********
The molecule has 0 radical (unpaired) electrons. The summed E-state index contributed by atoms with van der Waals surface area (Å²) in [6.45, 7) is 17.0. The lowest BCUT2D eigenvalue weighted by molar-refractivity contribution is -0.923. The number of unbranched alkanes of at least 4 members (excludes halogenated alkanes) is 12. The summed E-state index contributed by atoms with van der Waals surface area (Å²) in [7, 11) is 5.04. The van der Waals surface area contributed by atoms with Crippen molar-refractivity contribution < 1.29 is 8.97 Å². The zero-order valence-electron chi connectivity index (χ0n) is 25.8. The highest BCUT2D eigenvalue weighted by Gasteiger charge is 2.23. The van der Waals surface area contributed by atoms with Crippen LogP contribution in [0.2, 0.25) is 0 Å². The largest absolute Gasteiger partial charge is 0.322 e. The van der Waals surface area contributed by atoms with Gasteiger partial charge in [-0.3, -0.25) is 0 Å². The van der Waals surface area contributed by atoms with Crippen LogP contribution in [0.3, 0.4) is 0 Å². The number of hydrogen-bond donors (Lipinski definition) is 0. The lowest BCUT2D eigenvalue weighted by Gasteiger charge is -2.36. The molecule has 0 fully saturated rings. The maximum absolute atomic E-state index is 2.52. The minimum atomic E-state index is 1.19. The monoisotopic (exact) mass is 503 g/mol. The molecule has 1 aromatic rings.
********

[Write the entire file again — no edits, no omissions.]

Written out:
The molecule has 0 radical (unpaired) electrons. The summed E-state index contributed by atoms with van der Waals surface area (Å²) in [6.45, 7) is 17.0. The lowest BCUT2D eigenvalue weighted by molar-refractivity contribution is -0.923. The number of unbranched alkanes of at least 4 members (excludes halogenated alkanes) is 12. The summed E-state index contributed by atoms with van der Waals surface area (Å²) in [7, 11) is 5.04. The van der Waals surface area contributed by atoms with Crippen molar-refractivity contribution < 1.29 is 8.97 Å². The zero-order valence-electron chi connectivity index (χ0n) is 25.8. The highest BCUT2D eigenvalue weighted by Gasteiger charge is 2.23. The van der Waals surface area contributed by atoms with Crippen LogP contribution in [0.2, 0.25) is 0 Å². The largest absolute Gasteiger partial charge is 0.322 e. The van der Waals surface area contributed by atoms with Gasteiger partial charge in [-0.3, -0.25) is 0 Å². The van der Waals surface area contributed by atoms with Crippen LogP contribution in [0.3, 0.4) is 0 Å². The number of hydrogen-bond donors (Lipinski definition) is 0. The lowest BCUT2D eigenvalue weighted by Gasteiger charge is -2.36. The molecule has 0 fully saturated rings. The maximum absolute atomic E-state index is 2.52. The minimum atomic E-state index is 1.19. The monoisotopic (exact) mass is 503 g/mol. The molecule has 1 aromatic rings.